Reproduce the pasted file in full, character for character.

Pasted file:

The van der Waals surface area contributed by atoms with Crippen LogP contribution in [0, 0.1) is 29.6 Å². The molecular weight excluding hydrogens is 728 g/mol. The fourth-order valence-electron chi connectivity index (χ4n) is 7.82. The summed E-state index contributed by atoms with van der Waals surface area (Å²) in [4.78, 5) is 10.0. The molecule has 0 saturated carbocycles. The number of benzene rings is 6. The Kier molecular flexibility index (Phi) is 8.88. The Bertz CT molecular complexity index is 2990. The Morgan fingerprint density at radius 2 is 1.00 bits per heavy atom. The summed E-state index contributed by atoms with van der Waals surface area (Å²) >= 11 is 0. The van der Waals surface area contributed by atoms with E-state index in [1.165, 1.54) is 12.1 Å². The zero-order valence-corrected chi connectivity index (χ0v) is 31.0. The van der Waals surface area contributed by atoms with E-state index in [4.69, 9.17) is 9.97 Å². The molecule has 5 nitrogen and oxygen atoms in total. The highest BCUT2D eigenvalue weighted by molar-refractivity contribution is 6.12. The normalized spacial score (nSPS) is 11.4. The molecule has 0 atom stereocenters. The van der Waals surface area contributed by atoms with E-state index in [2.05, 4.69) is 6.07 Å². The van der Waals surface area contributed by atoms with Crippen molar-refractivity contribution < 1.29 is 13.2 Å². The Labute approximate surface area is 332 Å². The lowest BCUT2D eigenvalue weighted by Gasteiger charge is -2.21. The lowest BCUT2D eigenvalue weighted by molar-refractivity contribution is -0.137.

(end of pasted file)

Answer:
The van der Waals surface area contributed by atoms with Crippen LogP contribution in [0, 0.1) is 29.6 Å². The molecular weight excluding hydrogens is 728 g/mol. The fourth-order valence-electron chi connectivity index (χ4n) is 7.82. The summed E-state index contributed by atoms with van der Waals surface area (Å²) in [4.78, 5) is 10.0. The molecule has 0 saturated carbocycles. The number of benzene rings is 6. The Kier molecular flexibility index (Phi) is 8.88. The Bertz CT molecular complexity index is 2990. The Morgan fingerprint density at radius 2 is 1.00 bits per heavy atom. The summed E-state index contributed by atoms with van der Waals surface area (Å²) >= 11 is 0. The van der Waals surface area contributed by atoms with E-state index in [1.165, 1.54) is 12.1 Å². The zero-order valence-corrected chi connectivity index (χ0v) is 31.0. The van der Waals surface area contributed by atoms with E-state index in [4.69, 9.17) is 9.97 Å². The molecule has 5 nitrogen and oxygen atoms in total. The highest BCUT2D eigenvalue weighted by molar-refractivity contribution is 6.12. The normalized spacial score (nSPS) is 11.4. The molecule has 0 atom stereocenters. The van der Waals surface area contributed by atoms with E-state index in [2.05, 4.69) is 6.07 Å². The van der Waals surface area contributed by atoms with Crippen molar-refractivity contribution < 1.29 is 13.2 Å². The Labute approximate surface area is 332 Å². The lowest BCUT2D eigenvalue weighted by Gasteiger charge is -2.21. The lowest BCUT2D eigenvalue weighted by molar-refractivity contribution is -0.137.